In Virginia, we are being visited by the 17-year cicadas, which have been living underground and slowly maturing since hatching in 1996. They're surfacing now to mate aboveground, and their time in the sunlight will be brief. The females will lay eggs in the trees and when the eggs hatch, the nymphs will descend the tree and burrow into the ground where they'll live until they're ready to mate--in 2030.
Spring 1996. I emerged from a long, snowy winter marked by sleep deprivation and the unrelenting cries of a colicky baby. My son has finally begun sleeping through the night, he's learned to crawl, and I've returned to working part-time for a public relations firm.
I don't remember noticing the cicadas that year, but I can still visualize my son scrambling across the kitchen floor with our two old dogs, racing to the back door to greet daddy, home from work.
May 2013. The cicadas are everywhere. Hanging on windows, door frames, and leaves. Spastically flying. Shedding their waxy shells. Buzzing and calling and looking for mates, their bulging red eyes looking desperate and alien, their exoskeletons littering the woods, the driveway, the street.
My son is now 17. Last Friday he shaved the dense forest of his auburn beard and had his long blonde hair buzzed high and tight, shedding the exoskeleton of his teenage years on the salon floor and allowing the man inside to fully emerge.
He loves military history and math and wants to study engineering. He knows how to break down and rebuild car engines, just like his dad. In the last few years, they have backpacked well over a hundred miles of the Appalachian Trail and driven all over pursuing eBay and Craig's List leads on cars, parts, and motorcycles.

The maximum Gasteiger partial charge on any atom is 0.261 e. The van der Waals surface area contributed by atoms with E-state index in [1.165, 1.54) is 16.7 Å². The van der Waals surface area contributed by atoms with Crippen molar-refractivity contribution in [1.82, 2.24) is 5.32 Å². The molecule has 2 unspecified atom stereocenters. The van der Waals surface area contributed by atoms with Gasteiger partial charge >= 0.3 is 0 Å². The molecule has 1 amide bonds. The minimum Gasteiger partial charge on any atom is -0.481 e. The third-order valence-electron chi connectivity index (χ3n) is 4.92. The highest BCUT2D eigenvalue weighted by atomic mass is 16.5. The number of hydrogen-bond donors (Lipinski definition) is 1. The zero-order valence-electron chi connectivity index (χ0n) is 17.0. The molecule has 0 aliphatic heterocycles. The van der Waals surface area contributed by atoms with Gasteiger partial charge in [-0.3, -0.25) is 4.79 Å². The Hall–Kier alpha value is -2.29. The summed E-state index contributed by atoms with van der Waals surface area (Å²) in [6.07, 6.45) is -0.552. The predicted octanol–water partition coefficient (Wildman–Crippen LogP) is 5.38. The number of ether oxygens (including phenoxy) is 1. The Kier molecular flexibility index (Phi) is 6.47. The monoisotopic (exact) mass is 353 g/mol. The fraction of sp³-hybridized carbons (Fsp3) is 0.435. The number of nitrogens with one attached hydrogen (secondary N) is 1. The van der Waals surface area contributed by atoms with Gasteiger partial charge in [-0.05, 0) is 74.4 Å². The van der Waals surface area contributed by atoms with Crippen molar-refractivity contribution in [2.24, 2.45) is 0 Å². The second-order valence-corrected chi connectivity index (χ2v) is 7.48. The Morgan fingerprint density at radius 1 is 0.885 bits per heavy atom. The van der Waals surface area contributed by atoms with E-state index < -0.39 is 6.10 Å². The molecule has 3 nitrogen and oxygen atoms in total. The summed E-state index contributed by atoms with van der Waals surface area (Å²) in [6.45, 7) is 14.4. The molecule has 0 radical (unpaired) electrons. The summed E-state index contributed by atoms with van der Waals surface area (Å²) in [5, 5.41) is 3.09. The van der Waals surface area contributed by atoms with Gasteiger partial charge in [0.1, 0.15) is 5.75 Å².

I sit in the garden with my retired ovaries and a daughter in full bloom and think about what I need to shed to fully mature. What will be left when the world I've known for 17 years ends?
My dog, my constant companion, is obsessed with cicadas. On our daily walks, he pulls me from carcass to carcass, devouring them with obvious delight. He can't believe his good fortune! His life is perfect! He greets every day with enthusiasm.
He doesn't know the cicadas will soon be gone, and when they return in 17 years, he will be gone too. I shiver at the thought.
2030. Will the words I'm writing here still exist? Will I be strong enough to walk for miles among the cicadas? Will I have a leash in my hand and a dog bowl on the kitchen floor? A husband in my bed? A son and a daughter in full bloom? Photos of grandbabies tacked to the refrigerator?
I consider those questions as I sit next to our garden pond and witness a gigantic frog hop up and snap a cicada into its mouth. Just. Like. That.
The koi glide to the surface and pull the cicadas under when they flail in the water.
The cats pounce on them in the shadow of the azaleas.
Cars crush them.
People smash them and sweep them away with brooms.
Despite the carnage, a chorus of cicada survivors send out a cacophony of calls, looking for mates: they don't want to die alone.
They are unrelenting in their desire to fully complete their lifecycle, humming with anticipation and desire.
The rise and fall of their whirring determination, the brevity of their time in the sun, the uncertainty saturating every moment of every day is their music. Their song.
Life is short, and they refuse to stop singing until it's over.
(Post and images copyright 2013 Veronica McCabe Deschambault. Do not copy, paste, or steal.)